Fructose can also act as a reducing sugar, even though it has a ketone group instead of an aldehyde group. Under basic conditions, the fructose molecules can, essentially, have the location of the carbonyl bond switched to convert them into a glucose molecule. This occurs in a number of steps involving removing hydrogens from the #1-C and its oxygen and moving them to the #2-C and its oxygen.
Your experiment for this week's lesson is to test a variety of carbohydrates to see whether or not they are reducing sugars. In a sense, that test can be used to determine the presence of a monosaccharide because a monosaccharide is a reducing sugar and, therefore, presumably, if you have a reducing sugar, you have a monosaccharide. But for reasons that you will see soon, that presumption is not entirely correct. If you wish, you could do the experiment at this time, although I would recommend that you wait until after we've talked about disaccharides and polysaccharides.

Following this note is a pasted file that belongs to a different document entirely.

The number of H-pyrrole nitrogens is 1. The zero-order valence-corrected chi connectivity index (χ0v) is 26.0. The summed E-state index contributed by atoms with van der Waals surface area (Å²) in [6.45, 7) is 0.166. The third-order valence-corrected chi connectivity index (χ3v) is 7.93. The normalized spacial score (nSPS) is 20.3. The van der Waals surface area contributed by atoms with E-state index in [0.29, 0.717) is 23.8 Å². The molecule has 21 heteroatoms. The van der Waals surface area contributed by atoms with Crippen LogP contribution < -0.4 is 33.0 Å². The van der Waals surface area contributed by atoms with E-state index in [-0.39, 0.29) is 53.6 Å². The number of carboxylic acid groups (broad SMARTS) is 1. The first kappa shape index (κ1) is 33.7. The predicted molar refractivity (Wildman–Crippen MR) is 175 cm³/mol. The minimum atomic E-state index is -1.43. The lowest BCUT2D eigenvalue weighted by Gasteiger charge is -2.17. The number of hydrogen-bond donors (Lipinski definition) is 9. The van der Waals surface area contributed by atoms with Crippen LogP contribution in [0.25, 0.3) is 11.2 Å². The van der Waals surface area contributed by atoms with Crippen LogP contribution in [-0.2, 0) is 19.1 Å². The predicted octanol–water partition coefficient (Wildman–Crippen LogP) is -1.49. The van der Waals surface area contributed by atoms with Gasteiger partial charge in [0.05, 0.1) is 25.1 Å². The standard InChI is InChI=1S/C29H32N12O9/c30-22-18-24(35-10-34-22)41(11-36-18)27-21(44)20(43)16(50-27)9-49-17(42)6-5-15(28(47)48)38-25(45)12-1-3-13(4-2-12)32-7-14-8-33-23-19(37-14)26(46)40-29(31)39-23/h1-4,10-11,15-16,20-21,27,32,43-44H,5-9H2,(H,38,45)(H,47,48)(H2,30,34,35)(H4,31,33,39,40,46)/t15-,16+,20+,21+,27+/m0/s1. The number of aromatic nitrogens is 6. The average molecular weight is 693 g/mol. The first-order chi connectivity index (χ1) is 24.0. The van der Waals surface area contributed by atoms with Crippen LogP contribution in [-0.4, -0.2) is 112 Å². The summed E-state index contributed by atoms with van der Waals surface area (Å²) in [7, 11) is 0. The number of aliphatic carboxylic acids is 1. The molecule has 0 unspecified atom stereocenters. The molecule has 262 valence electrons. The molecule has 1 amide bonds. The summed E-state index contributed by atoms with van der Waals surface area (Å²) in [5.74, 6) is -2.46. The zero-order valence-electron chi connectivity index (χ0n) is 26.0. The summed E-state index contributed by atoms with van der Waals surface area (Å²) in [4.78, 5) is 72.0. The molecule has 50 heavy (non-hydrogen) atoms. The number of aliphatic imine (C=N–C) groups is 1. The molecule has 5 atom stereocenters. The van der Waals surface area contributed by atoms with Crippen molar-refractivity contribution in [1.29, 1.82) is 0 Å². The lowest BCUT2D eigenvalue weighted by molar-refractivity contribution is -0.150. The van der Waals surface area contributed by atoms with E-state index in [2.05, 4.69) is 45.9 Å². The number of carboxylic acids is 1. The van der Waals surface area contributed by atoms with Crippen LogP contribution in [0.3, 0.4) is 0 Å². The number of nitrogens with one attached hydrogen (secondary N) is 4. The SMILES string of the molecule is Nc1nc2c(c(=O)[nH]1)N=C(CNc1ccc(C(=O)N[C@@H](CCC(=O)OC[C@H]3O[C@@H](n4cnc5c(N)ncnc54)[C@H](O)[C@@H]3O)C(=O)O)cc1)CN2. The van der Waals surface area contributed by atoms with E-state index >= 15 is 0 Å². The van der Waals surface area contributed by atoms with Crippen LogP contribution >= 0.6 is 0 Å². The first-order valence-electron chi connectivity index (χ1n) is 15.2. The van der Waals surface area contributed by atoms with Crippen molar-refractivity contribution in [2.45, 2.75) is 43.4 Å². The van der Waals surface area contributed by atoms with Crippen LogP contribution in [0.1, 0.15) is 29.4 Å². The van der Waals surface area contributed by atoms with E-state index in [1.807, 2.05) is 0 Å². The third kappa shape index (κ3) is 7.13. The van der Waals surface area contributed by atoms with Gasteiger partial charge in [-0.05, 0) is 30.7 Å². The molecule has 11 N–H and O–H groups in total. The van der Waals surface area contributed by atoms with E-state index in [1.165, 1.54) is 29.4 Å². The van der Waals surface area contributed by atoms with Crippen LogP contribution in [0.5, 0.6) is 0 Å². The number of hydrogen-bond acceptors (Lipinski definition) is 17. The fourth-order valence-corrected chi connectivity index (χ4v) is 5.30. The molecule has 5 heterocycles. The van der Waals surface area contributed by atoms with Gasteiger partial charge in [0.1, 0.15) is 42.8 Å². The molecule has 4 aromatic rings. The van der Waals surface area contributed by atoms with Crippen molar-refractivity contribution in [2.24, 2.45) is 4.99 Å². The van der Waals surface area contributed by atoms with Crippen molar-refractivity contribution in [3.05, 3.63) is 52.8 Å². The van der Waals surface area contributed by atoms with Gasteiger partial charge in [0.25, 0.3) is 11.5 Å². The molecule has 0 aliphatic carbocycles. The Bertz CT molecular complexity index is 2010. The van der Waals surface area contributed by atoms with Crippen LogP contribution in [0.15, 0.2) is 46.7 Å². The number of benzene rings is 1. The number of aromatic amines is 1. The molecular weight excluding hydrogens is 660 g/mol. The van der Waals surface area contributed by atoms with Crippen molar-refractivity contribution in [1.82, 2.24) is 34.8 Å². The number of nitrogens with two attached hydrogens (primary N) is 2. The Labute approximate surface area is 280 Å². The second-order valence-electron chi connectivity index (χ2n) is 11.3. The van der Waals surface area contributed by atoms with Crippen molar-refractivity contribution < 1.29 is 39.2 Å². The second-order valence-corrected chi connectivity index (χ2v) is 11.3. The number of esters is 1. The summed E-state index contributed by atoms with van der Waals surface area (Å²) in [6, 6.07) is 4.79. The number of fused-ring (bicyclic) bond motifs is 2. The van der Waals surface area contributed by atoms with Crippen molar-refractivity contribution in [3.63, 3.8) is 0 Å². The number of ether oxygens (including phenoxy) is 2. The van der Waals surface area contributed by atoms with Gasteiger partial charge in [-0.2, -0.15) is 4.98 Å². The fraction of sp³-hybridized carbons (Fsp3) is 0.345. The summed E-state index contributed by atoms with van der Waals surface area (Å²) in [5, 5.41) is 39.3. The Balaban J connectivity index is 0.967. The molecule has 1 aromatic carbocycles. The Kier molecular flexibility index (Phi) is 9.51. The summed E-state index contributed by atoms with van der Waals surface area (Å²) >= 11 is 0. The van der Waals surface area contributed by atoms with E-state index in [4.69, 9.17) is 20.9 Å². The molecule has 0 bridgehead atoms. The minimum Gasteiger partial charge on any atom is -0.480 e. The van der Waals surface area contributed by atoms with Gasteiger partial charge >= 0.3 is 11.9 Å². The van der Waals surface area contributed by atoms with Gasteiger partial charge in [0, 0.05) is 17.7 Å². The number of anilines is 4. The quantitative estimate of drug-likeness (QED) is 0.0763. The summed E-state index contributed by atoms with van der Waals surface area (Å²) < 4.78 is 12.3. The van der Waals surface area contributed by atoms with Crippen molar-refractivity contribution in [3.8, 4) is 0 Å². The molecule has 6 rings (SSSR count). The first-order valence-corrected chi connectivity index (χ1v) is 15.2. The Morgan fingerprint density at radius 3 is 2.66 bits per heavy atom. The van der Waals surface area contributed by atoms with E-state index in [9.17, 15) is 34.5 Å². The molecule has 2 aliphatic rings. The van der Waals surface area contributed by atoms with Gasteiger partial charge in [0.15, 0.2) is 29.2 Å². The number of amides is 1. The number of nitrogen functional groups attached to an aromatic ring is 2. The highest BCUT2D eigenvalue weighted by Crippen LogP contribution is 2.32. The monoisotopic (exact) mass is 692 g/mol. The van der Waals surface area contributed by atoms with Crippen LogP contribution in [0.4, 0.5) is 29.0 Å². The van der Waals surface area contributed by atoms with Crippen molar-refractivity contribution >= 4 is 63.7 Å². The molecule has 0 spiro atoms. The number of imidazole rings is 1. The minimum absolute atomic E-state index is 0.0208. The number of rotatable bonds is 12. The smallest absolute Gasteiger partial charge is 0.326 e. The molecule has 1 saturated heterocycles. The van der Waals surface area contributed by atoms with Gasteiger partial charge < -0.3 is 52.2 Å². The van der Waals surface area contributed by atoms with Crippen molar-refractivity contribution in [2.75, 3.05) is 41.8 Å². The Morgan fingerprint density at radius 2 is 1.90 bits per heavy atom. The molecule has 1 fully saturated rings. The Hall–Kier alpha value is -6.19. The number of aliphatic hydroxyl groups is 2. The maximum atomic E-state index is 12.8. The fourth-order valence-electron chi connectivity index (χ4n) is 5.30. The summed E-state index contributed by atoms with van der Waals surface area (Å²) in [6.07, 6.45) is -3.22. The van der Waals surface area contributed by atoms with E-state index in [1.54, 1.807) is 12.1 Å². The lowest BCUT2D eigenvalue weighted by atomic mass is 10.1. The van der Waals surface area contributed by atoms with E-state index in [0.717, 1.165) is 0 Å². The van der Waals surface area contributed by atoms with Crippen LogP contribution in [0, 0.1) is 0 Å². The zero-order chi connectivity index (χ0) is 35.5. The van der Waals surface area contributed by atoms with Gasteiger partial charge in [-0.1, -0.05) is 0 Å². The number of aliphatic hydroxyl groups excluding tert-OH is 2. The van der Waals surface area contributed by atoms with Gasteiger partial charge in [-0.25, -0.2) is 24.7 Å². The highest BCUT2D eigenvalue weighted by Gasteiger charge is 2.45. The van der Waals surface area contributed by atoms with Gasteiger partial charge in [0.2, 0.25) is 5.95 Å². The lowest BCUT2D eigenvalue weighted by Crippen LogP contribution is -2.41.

E-mail instructor: Sue Eggling
Clackamas Community College